Make-a-Wish program tied to lower hospital costs for sick kids

(Reuters Health) - Kids with life-threatening illnesses who receive a special gift from the Make-a-Wish Foundation may have lower hospital costs than sick children who don’t get these gifts, a U.S. study suggests.

Make-a-Wish arranges experiences, or “wishes,” for children with progressive, life-threatening, or life-limiting illness.

Researchers compared unplanned hospital admissions and emergency room visits for 496 patients at Nationwide Children’s Hospital in Columbus, Ohio and a control group of 496 kids with similar illnesses who didn’t receive a wish.

Compared to children who didn’t receive a wish, children who did 2.5 times more likely to have a drop in unplanned hospital admissions in the year after the wish compared to the year before, and 1.9 times more likely to have a drop in emergency room visits from the year before to the year after, the study found.

Overall, 62 percent of kids who received “wishes” had lower charges during the second year than during the first year, as did 42 percent of kids who didn’t receive “wishes.”

“For the first time we are able to quantify the impact of a “wish” using healthcare utilization data such as emergency department visits, hospitalizations, and costs,” said lead study author Dr. Anup Patel of Nationwide Children’s.

“It matters to patients and families, as we have shown that a ‘wish’ may allow the patient to be home more with their family, not miss school, and save families money in healthcare costs,” Patel said by email.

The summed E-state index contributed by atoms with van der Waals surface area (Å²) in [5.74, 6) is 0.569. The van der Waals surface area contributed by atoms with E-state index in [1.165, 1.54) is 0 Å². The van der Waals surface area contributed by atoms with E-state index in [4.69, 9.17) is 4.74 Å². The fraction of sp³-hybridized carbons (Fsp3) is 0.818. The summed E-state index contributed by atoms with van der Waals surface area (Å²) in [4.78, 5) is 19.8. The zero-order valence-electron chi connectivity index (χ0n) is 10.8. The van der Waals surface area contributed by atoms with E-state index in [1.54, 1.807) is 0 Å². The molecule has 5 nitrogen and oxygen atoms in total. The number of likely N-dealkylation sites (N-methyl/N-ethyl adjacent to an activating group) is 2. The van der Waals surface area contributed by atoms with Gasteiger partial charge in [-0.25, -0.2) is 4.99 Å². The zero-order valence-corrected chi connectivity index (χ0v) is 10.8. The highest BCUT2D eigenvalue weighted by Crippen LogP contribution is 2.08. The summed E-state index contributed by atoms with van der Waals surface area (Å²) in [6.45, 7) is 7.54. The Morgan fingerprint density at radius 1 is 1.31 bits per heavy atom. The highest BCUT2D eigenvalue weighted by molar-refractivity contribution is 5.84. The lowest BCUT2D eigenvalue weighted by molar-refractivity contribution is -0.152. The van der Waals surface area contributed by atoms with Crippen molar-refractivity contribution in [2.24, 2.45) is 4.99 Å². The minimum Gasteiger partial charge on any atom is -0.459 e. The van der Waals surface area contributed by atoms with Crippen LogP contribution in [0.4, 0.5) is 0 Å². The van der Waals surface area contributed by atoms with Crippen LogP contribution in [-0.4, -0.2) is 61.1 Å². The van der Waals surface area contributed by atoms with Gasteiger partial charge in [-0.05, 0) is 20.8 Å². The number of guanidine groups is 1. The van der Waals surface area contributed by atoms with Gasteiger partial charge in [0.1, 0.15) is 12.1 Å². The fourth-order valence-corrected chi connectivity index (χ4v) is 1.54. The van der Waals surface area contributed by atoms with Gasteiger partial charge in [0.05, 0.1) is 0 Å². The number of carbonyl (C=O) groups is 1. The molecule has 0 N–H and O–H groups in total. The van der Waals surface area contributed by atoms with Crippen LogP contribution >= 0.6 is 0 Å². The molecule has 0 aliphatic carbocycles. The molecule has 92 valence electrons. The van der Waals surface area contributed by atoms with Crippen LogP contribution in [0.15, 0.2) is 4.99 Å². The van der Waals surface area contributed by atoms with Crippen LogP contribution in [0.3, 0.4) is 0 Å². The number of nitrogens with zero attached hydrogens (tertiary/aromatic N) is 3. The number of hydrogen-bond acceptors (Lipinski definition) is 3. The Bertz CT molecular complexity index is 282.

The average national cost of a wish is $10,130, which covers the expenses related to the wish experience including overhead and staffing needs, researchers note in the journal Pediatrics Research.

To assess how “wishes” impacted health costs, researchers looked at total hospital charges for kids who received wishes and kids who didn’t and considered cases whether or not the charges were equal to or exceeded the typical $10,130 cost of a wish.

A higher percentage of kids who received “wishes” achieved health costs that were less than the experiences or gifts they got. This, the researchers conclude, suggests that an added benefit of the Make-a-Wish program may be lower hospital costs or lower medical bills.

“We are not quite sure why we saw these results,” Patel said.

“However, I wonder if a Wish allows a patient to be more connected with their family and medical team to where they are engaged more in their care and possibly more adherent to treatments,” Patel added. “In addition, I believe there is a benefit to health for when people experience good things such as a Wish that makes them happier.”

More research is still needed to verify these results and understand why “wishes” might help curb health utilization or health spending, Patel cautioned.

When parents think children might benefit from some special experiences to take their minds off being sick but can’t get a formal “wish,” they can still try other things.

“If “wishes” are not possible, I recommend having breaks from illness where kids can be kids,” Patel said.

“It does not have to be an expensive trip, it can be play time or fun family time,” Patel added. “We may be able to see the same results, but I am not sure.”

SOURCE: Pediatric Research, online October 18, 2018.